Wednesday, July 30, 2008

Mixing memory gets it wrong

There's a diatribe including all manner of false dichotomies, ad hominem attacks and nonsense, over at (the usually good) Mixing Memory on the PZ Myers cracker desecration. I wrote a little bit myself recently on why I don't think PZ did anything wrong. To the extent that there's a discernible argument in the piece, it hinges on this:
The lesson I'm trying to convey is that in cases like that of the Danish cartoons and the response to them, there are two paths one can take: frank, reasoned discussion, or circus-like attention-whoring, and only one is truly effective.
I don't know, but this sort of makes Rosa Parks and any number of other peaceful activists including participants in disobedience campaigns over nuclear disarmament, pass laws in South Africa, etc., etc., etc., come out as engaged in "circus-like attention-whoring". Where's the "by your actions showing where you stand on something" option? (To mention only one. And it matters, because talk is cheap.)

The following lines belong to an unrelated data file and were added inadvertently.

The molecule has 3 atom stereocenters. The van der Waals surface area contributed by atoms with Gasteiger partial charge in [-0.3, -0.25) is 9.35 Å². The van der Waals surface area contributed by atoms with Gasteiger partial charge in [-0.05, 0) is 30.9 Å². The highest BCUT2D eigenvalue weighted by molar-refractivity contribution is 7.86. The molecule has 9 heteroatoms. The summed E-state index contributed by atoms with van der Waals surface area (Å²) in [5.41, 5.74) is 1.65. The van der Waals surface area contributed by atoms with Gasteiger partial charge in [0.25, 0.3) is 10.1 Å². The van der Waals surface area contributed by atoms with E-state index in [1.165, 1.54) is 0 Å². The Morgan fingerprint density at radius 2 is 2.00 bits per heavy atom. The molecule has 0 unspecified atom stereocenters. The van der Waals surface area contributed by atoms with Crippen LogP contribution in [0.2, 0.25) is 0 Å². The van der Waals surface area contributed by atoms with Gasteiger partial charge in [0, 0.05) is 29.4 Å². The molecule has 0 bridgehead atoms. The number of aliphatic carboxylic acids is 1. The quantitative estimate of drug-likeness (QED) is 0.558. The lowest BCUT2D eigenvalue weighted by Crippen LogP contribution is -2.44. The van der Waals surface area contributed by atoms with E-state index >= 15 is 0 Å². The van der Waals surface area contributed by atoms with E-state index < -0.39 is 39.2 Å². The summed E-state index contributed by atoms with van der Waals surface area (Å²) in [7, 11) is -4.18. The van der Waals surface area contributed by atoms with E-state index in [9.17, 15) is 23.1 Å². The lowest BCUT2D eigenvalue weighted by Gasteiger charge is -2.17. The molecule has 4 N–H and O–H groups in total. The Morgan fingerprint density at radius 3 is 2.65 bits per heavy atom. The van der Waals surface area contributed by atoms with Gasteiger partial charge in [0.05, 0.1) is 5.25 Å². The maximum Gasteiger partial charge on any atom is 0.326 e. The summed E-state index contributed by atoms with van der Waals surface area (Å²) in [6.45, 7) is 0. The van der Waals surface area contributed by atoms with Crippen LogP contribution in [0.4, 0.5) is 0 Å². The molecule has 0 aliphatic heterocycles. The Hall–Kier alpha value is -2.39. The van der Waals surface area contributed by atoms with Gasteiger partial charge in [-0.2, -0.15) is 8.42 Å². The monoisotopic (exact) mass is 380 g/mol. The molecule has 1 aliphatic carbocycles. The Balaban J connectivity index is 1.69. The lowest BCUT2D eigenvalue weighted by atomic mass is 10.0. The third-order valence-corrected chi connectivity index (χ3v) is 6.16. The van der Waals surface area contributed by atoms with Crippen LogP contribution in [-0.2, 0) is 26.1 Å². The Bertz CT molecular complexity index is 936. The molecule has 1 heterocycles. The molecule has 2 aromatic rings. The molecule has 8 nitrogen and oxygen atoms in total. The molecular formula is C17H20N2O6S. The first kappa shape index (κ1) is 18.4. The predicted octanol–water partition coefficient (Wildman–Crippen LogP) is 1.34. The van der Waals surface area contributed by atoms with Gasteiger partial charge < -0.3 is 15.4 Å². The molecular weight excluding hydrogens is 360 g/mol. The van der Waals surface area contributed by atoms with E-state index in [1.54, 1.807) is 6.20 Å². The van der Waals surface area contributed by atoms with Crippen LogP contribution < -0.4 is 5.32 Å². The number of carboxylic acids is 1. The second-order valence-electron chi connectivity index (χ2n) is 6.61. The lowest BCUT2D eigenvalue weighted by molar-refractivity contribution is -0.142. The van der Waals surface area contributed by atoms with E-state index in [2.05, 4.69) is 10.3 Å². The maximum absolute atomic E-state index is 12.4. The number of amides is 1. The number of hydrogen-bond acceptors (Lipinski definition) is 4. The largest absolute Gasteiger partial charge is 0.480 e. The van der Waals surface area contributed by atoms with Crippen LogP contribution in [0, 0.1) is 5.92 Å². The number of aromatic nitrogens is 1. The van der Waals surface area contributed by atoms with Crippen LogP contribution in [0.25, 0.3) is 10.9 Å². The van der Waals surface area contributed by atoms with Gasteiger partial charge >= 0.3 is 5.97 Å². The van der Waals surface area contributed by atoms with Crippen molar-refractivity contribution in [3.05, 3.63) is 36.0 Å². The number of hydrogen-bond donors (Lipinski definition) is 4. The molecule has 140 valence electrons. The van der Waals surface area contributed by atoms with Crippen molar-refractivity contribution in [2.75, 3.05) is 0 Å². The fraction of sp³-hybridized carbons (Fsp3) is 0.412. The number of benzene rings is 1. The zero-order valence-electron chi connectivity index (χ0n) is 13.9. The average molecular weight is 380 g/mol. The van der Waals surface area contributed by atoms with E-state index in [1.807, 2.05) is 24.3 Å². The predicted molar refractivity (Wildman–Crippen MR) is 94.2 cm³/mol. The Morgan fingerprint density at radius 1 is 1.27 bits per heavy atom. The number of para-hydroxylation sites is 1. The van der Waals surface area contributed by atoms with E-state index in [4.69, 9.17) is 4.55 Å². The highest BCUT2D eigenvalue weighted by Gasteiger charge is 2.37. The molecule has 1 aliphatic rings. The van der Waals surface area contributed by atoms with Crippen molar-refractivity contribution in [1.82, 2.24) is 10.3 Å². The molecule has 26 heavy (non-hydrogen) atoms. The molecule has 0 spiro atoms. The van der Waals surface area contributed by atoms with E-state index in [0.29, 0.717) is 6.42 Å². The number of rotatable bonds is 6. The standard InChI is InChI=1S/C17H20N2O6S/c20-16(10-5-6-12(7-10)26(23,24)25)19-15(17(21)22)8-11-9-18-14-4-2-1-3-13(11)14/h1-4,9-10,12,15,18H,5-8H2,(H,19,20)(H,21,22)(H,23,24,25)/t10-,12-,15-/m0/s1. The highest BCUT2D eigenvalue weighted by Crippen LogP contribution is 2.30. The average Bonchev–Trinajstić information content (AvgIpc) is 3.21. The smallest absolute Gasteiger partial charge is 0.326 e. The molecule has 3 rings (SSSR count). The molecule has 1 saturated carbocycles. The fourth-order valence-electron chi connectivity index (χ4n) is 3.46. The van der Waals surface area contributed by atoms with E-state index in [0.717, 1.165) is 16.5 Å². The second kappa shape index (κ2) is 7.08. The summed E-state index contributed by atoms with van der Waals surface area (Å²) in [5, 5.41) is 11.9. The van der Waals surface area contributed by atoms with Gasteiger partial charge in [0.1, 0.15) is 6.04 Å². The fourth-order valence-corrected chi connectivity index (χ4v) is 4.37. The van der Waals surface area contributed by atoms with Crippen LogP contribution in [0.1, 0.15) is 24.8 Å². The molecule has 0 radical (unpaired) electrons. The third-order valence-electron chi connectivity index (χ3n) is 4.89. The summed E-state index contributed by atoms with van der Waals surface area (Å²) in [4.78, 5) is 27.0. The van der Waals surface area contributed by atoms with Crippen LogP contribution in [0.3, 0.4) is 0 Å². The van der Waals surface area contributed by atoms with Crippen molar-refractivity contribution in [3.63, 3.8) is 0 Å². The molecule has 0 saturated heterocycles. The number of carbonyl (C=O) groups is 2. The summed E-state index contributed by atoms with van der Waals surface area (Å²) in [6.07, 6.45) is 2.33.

I wish I had more time to write about this. It seems like Mixing Memory is working with a frankly disastrous notion of the nature of communication, and that the costs of endorsing his key dichotomoy are altogether too high. PZ didn't do anything wrong in any sense of wrong worth taking seriously.


Michael Meadon said...

Well said and totally agreed.

Doctor Spurt said...

Thanks, Michael - I really do think his intervention was unhelpful.